Hawaii is the closest state to the COFA.

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Rat: A medium-size, long-tailed mammal from the order Rodentia and the family Muridae. Nobody likes rats. They live in filth and make no effort to fit in. At least that feral cat Mom brought home left an occasional rat carcass in the front yard. Good kitty.

After Mom’s new boyfriend, Earl, came over when she was at work and picked up the dead rat by the tail and threw it in the thicket that had taken over the lot next door and mowed the lawn, she started calling him Menehune-Man. On Facebook she shortened it to MM.

In school we learned about the coup, the overthrow of the rightful monarchy of the sovereign land of Hawaii. It was a day American interests, like James Dole’s pineapple fields, trumped American ideals. It wasn’t until years later, after I’d moved back to the mainland, that I first heard someone talk about the annexation of Hawaii. As if it were the building next to a popular bar that got bought up and used for expansion.

The Annex.

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Ohia Lehua: A species of flowering tree from the myrtle family that is native to several of the Hawaiian Islands. It’s the first bit of life to sprout from Pele’s cooled rage. The first to call her mother. Its thin, gnarled trunk is slow-growing. Like the healing.

Mom bought me a Hawaiian Heritage bracelet to commemorate my High School graduation. It was a half-inch wide silver bangle engraved with plumeria blossoms. I chose my Hawaiian name, Kala, for the lettering on the front. A few weeks before I moved back to the mainland, I was rifling through a box of vintage clothes at a garage sale. The homeowner noticed my bracelet.

“Your name is Kala?” she asked.

“No, it’s Sarah.” I replied. “Kala is my name in Hawaiian.”

The woman smiled.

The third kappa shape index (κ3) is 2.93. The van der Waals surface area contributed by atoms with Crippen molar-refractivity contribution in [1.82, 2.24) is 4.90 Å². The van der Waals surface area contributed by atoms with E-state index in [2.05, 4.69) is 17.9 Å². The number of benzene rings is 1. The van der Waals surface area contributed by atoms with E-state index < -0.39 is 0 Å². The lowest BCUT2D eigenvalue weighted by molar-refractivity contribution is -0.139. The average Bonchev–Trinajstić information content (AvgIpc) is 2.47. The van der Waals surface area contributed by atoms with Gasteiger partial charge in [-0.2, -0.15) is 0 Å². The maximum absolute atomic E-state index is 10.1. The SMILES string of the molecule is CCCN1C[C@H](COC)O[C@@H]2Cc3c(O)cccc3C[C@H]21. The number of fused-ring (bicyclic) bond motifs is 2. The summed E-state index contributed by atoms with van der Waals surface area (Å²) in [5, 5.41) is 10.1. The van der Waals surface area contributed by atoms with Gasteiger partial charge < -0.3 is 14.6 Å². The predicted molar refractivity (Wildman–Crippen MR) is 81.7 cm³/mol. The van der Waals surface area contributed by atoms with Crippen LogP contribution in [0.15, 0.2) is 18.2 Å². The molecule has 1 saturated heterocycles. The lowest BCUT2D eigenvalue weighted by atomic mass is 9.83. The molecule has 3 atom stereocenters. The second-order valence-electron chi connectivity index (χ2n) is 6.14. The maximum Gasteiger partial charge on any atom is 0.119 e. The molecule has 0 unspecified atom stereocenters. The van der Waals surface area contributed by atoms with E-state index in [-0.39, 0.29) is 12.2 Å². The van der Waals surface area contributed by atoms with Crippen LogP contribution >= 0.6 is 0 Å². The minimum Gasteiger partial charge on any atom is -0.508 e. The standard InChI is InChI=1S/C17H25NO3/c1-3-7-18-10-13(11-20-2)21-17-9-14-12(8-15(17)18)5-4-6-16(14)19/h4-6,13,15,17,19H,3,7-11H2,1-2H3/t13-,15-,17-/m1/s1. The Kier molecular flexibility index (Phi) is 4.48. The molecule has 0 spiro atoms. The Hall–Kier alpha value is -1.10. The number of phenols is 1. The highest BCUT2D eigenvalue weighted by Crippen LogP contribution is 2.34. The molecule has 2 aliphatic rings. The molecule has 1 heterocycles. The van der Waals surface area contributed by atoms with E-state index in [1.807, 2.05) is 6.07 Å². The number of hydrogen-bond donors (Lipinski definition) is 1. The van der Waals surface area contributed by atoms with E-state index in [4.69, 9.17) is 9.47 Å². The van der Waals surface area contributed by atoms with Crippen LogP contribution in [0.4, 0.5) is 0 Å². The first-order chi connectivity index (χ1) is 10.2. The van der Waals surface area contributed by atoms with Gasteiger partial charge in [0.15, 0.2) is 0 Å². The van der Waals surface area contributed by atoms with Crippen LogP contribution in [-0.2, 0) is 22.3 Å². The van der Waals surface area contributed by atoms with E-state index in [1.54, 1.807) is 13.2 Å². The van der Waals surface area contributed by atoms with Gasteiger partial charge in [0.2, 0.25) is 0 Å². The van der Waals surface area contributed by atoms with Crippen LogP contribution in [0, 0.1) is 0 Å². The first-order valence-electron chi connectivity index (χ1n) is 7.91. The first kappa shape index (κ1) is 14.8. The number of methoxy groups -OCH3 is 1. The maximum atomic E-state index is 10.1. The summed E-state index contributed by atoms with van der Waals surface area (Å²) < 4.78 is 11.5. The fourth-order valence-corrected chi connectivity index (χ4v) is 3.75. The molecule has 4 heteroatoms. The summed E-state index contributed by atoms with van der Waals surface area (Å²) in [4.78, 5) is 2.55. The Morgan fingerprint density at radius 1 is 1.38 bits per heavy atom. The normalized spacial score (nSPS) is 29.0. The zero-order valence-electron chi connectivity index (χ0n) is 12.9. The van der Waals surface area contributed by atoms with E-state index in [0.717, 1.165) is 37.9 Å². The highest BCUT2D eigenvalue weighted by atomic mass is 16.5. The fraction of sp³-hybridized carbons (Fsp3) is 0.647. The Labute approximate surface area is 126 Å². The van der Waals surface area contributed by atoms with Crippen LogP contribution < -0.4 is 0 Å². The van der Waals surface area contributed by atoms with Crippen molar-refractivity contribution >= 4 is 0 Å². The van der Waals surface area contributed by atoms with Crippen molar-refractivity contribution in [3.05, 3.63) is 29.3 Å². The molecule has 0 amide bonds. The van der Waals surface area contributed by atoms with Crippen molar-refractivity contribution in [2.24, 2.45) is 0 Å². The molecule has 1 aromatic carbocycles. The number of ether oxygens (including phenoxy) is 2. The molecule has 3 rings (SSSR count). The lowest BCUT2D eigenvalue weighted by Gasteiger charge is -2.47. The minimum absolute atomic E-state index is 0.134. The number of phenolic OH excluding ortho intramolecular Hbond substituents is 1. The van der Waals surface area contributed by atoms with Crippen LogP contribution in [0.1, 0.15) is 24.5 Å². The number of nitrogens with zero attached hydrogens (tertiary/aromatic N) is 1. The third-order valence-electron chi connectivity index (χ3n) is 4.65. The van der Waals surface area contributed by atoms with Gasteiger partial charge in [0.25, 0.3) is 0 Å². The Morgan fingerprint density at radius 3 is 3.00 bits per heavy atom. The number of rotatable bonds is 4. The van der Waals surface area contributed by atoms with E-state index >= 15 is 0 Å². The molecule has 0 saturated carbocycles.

“Sarah means princess, right? Do you know how to say princess in Hawaiian?”

I shook my head.

“Kamali’i wahine. It’s a beautiful phrase, isn’t it? For a beautiful girl.”

I smiled and looked down at the ground, cheeks flushed hot-pink.  

I lived in Hawaii for seven years. I never did learn the language.

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Strawberry guava: A fruit-bearing tree native to Brazil that was brought to Hawaii in the early 1900’s to anchor the eroding hillsides trampled bare by grazing cattle. Those trees grew like weeds: on hillsides and roadsides, through lava rubble and native fern forests. They sunk their roots deep into the volcanic soil, seeking the energy that pulsed through the living land, draining the reservoir that fed the delicate endemic plants that had evolved without competition, until then.

It’s been sixteen years since I moved back to the mainland. On trips home to visit my mother, I request an aisle seat. No need to be by a window. I can sense the land coming into view by the murmurs of disappointment that ripple through the cabin. First-time visitors who had images of jungle and long white beaches in their minds as they entered their credit card numbers in Expedia and clicked submit. Below the plane is a wasteland of black lava, tufts of yellow grass, and an occasional kiawe tree.

“Don’t worry,” said the woman in the window seat to the woman in the middle. “There’s  way more palm trees in town.”

“You’ve been here before?” asked the woman in the middle.

“Oh, yeah. I’ve been here four or five times. My boyfriend’s parents have a time-share on Ali’i drive. We just love it here! It’s like a second home.”

“How about you?” she asked, turning to me. “Is this your first time here?”

I took out one earbud and smiled.

“Oh, I’m from here,” I said. “I’m just home for a visit.”

I craned my neck to look out window.

“I’ve always thought the lava field was beautiful, in its own way.” I said and reinserted my earbud.

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Mange: A class of skin diseases caused by parasitic mites. The term "mange,” which brings to mind the image of a ratty street dog, is reserved for infestation of nonhuman mammals. In humans it’s called scabies. It’s transmitted through touch. Skin against skin.

When Mom asked what we should do while I was in town, I told her I wanted to photograph the feral cat colony at Old A’s, which was a beach that ran the length of what had been the airport runway. It was where local families gathered under concrete pavilions and homeless people napped under thorny beach trees. It was also the site of a community garden: a patch of lava rubble divided into tracts maintained by town residents like little yards…some beautiful, some tacky. Many containing bird feeders, fruit trees, and little Tupperware dishes of water and cat food.

Of course the rats and mongooses lived off it, too.

The mongoose in Mom’s prize photo for the day was missing all of the fur around his neck and shoulders. The exposed skin was patchy red. We watched him fight off three other mongooses for first rights to the kibble left over from the noon-time feeding of the feral cats by the Humane Society. He turned and hissed at us when he heard the shutter click of Mom’s camera.

We took turns making cartoon villain sound effects for his movements. We laughed and laughed.